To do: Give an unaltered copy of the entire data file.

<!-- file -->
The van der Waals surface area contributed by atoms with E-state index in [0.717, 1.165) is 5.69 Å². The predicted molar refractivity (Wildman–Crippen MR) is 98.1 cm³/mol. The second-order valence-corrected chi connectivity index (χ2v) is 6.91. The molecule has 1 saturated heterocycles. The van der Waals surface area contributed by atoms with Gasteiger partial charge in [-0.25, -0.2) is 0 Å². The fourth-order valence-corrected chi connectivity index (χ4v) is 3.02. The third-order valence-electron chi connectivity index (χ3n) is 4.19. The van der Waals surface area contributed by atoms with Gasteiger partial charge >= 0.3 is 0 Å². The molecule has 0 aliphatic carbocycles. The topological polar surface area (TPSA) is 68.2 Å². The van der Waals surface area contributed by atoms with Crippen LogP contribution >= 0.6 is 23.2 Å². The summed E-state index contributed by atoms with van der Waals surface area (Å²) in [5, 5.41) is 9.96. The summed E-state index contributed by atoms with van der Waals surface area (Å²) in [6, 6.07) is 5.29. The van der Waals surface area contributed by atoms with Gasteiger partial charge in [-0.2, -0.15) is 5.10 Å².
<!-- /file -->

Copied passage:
The van der Waals surface area contributed by atoms with E-state index in [0.717, 1.165) is 5.69 Å². The predicted molar refractivity (Wildman–Crippen MR) is 98.1 cm³/mol. The second-order valence-corrected chi connectivity index (χ2v) is 6.91. The molecule has 1 saturated heterocycles. The van der Waals surface area contributed by atoms with Gasteiger partial charge in [-0.25, -0.2) is 0 Å². The fourth-order valence-corrected chi connectivity index (χ4v) is 3.02. The third-order valence-electron chi connectivity index (χ3n) is 4.19. The van der Waals surface area contributed by atoms with Gasteiger partial charge >= 0.3 is 0 Å². The molecule has 0 aliphatic carbocycles. The topological polar surface area (TPSA) is 68.2 Å². The van der Waals surface area contributed by atoms with Crippen LogP contribution >= 0.6 is 23.2 Å². The summed E-state index contributed by atoms with van der Waals surface area (Å²) in [5, 5.41) is 9.96. The summed E-state index contributed by atoms with van der Waals surface area (Å²) in [6, 6.07) is 5.29. The van der Waals surface area contributed by atoms with Gasteiger partial charge in [-0.2, -0.15) is 5.10 Å².